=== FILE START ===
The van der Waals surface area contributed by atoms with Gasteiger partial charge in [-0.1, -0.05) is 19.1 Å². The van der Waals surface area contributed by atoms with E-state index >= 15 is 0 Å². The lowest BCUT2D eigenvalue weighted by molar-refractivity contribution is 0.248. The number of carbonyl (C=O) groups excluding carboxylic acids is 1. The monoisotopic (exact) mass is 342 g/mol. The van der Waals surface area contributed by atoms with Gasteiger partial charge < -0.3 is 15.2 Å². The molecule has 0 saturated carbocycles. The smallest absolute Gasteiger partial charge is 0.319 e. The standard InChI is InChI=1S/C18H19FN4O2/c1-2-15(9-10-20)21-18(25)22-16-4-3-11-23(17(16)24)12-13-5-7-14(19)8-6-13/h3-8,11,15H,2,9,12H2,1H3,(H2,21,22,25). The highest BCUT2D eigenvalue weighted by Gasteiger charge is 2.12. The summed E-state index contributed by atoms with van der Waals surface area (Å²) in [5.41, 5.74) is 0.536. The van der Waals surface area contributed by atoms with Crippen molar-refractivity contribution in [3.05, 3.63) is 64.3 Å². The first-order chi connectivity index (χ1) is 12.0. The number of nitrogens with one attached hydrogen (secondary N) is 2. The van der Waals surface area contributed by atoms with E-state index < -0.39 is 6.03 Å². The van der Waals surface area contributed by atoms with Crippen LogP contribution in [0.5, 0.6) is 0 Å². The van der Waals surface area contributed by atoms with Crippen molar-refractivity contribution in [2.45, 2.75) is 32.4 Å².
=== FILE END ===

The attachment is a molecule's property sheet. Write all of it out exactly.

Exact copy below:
The van der Waals surface area contributed by atoms with Gasteiger partial charge in [-0.1, -0.05) is 19.1 Å². The van der Waals surface area contributed by atoms with E-state index >= 15 is 0 Å². The lowest BCUT2D eigenvalue weighted by molar-refractivity contribution is 0.248. The number of carbonyl (C=O) groups excluding carboxylic acids is 1. The monoisotopic (exact) mass is 342 g/mol. The van der Waals surface area contributed by atoms with Gasteiger partial charge < -0.3 is 15.2 Å². The molecule has 0 saturated carbocycles. The smallest absolute Gasteiger partial charge is 0.319 e. The standard InChI is InChI=1S/C18H19FN4O2/c1-2-15(9-10-20)21-18(25)22-16-4-3-11-23(17(16)24)12-13-5-7-14(19)8-6-13/h3-8,11,15H,2,9,12H2,1H3,(H2,21,22,25). The highest BCUT2D eigenvalue weighted by Gasteiger charge is 2.12. The summed E-state index contributed by atoms with van der Waals surface area (Å²) in [5.41, 5.74) is 0.536. The van der Waals surface area contributed by atoms with Crippen molar-refractivity contribution in [3.05, 3.63) is 64.3 Å². The first-order chi connectivity index (χ1) is 12.0. The number of nitrogens with one attached hydrogen (secondary N) is 2. The van der Waals surface area contributed by atoms with E-state index < -0.39 is 6.03 Å². The van der Waals surface area contributed by atoms with Crippen LogP contribution in [0.5, 0.6) is 0 Å². The van der Waals surface area contributed by atoms with Crippen molar-refractivity contribution in [2.45, 2.75) is 32.4 Å².